Mourinho himself has argued that a good former player will have an instinctive feel for parts of the game that the intelligent non-playing observer will miss.
Whichever side of that argument you are on, one thing is clear. Management has not been a way back into football for Englishmen who missed out on playing. Becoming a player is the footballing equivalent of the 11+. Fail it, and you are gone for good.
Sir Clive Woodward was a brilliant young footballer, invited to trial by serious League clubs. His father disapproved, and packed him off to a rugby-playing navy boarding school. He’d eventually find himself in rugby, both as a player and a very successful coach, but when he sought to bring his expertise into his first sporting love, he was obstructed and rejected. Sir Clive Woodward is a case study in the self-imposed exile of English football from the possibility of bringing in intelligence and innovation, not from outside itelf, but merely from outside the ranks of former players.
Kinds of Intelligence
There is an urge – don’t you feel it? to assume that the kind of intelligence you possess is the kind those purblind other people need in order to progress. The same goes for your outlook: I’ve often pondered what a middle-class English football culture would look like. One where the kind of impulse that creates a Beagle 2, or a Concorde, held sway.
So when surviving England players from the ’50s and ’60s lay into “blackboard manager” Sir Walter Winterbottom for being too much the well-spoken scholar, it’s natural for me to want to leap to his defence, to say “you could all have done with a bit more of that.” Natural, too, to watch blurred 1970s interviews with Rinus Michels and to feel Holland-envy.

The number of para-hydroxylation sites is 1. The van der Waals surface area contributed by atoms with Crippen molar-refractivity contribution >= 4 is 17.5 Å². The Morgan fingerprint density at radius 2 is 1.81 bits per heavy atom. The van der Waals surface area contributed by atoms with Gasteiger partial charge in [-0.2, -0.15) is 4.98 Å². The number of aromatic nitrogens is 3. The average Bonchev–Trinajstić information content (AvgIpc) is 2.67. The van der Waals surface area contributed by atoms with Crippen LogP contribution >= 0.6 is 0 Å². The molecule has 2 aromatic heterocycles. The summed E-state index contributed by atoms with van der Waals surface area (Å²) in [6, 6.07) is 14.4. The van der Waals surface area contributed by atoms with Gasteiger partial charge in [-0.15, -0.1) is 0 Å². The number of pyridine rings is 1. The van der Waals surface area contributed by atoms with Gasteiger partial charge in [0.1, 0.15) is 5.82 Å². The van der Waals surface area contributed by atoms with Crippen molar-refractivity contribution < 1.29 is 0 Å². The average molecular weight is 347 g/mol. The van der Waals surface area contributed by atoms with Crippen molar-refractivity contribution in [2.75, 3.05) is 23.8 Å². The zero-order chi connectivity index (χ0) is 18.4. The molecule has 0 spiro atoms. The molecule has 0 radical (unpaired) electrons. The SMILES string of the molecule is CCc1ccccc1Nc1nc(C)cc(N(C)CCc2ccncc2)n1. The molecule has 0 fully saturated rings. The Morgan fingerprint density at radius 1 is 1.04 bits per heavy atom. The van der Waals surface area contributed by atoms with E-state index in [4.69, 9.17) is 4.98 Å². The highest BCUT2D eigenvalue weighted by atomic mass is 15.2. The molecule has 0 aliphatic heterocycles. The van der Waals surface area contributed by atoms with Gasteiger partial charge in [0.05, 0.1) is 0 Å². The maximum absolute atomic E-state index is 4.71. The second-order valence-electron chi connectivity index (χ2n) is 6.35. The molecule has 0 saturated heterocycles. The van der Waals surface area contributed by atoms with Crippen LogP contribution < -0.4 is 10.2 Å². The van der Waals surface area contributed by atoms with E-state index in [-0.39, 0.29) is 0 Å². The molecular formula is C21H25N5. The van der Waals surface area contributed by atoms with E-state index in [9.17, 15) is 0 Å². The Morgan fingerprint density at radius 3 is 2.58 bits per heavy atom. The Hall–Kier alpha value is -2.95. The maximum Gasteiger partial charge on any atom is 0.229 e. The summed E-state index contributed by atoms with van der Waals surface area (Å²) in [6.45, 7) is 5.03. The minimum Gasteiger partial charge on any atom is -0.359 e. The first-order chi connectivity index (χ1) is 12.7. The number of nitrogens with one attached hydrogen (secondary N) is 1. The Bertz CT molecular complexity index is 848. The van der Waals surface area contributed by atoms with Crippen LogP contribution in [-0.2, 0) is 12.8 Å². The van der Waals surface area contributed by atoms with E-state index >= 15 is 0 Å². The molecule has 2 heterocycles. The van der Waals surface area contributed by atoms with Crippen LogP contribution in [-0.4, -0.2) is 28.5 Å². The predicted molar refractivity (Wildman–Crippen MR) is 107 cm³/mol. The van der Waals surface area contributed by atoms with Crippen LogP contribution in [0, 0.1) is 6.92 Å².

But football isn’t a Space Race or a work of art, for all that it can feel as exciting as the first and as beautiful as the second.
Footballers need to be barked at by sergeant-major types. (John Aston, ex-Manchester United)
He didn’t know how to handle players, how to talk to them. He spoke too well, too precisely, like a schoolmaster. Walter had this impeccable accent, whereas football’s a poor man’s game, players expect to be sworn at, a bit of industrial language. (Sir Bobby Charlton on Sir Walter Winterbottom)
Communication, in other words. You can have all the ideas in the world, but if you can’t take people with you, they are as good as none. It’s been part of Sam Allardyce’s success that he has brought in new ideas by the cartload, to Bolton and now to Newcastle, whilst making them sound like bootroom tradition. It’s not just intelligence, but intelligence properly applied, and less intelligence, well applied, will trump genius delivered by tactless, insensitive, arrogant means. The intelligence that writes a novel, or composes music, or builds a business, or creates technological innovation, is not the kind that holds a team together and makes the most of its combined, limited, strengths.